How do multifocal lenses work?
Multifocal lenses, however, incorporate both distance- and near-powered lenses into one lens. The lower-powered zones bend light coming from distant objects to a single focal point on the retina. The higher-powered zones bend light from near objects to the same focal point on the retina. Thus, different zones of lens power work together to provide simultaneous near and distance vision.
A multifocal lens can bend light
Several types of multifocal IOL lenses are currently available for implantation in the eye. The ReZoom™ lens and the ReStor™ lens are two commonly used lenses that work by the multifocal lens principle. Each lens incorporates ring-shaped zones of differing optical power to provide a multifocal effect.
ReZoom Multifocal Lens
ReStor Multifocal Lens
What are the Pros and Cons of Multifocal lenses?
The main advantage offered by multifocal lenses is the opportunity to become less dependent on reading glasses for near activities. Activities that were once easily enjoyed without glasses, such as reading or sewing, now require that a pair of reading glasses always be available. For people frustrated by the need for reading glasses, multifocal lenses offer a good alternative.
For example, in the FDA trial of the ReSTOR multifocal lens, 84% of ReSTOR patients achieved simultaneous 20/25 distance vision, which is a single line away from perfect 20/20 vision, and near vision that allowed newsprint to be easily read. However, only 23% of patients with monofocal IOL lenses in the same study were able to achieve those levels of distance and near vision simultaneous. The clinical trials for the ReZoom multifocal IOL and Crystalens accommodating IOL also demonstrated markedly better simultaneous near and distance vision with these lenses compared to traditional monofocal IOLs.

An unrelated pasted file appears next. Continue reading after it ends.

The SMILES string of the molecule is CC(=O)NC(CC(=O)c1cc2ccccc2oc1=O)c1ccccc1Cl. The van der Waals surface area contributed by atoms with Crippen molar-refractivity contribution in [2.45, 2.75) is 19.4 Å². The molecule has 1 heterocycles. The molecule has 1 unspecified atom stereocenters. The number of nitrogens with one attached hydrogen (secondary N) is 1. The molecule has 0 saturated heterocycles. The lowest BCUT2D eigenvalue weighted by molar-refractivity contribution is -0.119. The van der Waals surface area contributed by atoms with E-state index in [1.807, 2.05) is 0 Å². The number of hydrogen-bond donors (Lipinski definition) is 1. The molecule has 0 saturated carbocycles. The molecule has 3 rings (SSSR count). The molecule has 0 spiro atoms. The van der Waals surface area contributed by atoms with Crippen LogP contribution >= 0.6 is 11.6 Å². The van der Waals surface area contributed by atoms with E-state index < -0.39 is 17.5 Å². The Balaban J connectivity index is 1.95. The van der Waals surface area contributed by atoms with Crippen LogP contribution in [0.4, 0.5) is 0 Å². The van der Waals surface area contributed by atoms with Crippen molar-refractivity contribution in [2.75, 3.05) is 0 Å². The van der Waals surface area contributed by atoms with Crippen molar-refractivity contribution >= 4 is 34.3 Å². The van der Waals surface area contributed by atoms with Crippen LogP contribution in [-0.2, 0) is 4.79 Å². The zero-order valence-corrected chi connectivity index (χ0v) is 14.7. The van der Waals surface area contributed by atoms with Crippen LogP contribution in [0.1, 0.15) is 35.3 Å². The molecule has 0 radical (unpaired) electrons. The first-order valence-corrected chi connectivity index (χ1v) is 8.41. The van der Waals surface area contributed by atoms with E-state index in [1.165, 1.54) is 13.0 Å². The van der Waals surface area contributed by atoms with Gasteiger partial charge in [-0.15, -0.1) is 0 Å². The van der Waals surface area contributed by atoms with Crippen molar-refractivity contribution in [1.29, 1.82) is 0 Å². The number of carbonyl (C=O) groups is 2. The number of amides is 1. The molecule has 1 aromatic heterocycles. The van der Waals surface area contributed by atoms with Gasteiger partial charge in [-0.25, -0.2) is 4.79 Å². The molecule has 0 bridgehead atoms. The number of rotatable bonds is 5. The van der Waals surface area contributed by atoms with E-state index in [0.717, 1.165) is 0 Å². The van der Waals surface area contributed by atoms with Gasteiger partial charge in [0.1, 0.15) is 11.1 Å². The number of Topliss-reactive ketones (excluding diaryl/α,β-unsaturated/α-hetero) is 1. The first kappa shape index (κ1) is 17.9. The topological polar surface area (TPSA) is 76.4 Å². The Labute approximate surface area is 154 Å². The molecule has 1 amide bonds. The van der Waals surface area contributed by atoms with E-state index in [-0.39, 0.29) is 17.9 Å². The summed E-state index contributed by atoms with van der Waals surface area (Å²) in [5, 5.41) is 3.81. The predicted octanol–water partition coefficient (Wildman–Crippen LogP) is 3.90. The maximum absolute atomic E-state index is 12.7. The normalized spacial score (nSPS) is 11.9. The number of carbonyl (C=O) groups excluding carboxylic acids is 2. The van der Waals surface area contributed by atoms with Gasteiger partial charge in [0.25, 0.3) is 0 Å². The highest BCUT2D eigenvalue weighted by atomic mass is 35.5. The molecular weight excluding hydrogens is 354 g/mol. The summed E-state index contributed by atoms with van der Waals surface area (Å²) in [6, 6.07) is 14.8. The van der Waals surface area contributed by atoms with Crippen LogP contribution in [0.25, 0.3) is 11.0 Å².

The trade-off for simultaneous distance and near vision with multifocal lenses is a higher amount of optical aberrations produced by the lenses multifocal optics. Typically, these aberrations are perceived as glare in certain low lighting situations and halos around light sources at night. Most people with multifocal lenses find these aberrations to be mildly annoying. In fact, the brain tends to adapt to them with time. However, full adaptation may take several months. Additionally, multifocal lenses usually need to be implanted in both eyes before full adaptation can occur. Also, since the optics of these lenses split the light, the image formed on the retina is slightly less perfect than that which can be formed by an aspheric monofocal IOL. Hence, a small amount of image quality may also be sacrificed to gain the multifocal effect. The vast majority of people with multifocal implants are very happy with them and would chose to have them placed again. However, a small minority of patients do not adapt to the lenses well or are very bothered by the glare and halos that can occur with them. Your surgeon will discuss the pros and cons of these lenses with you and help you make the best choice about what kind of lens you should have implanted.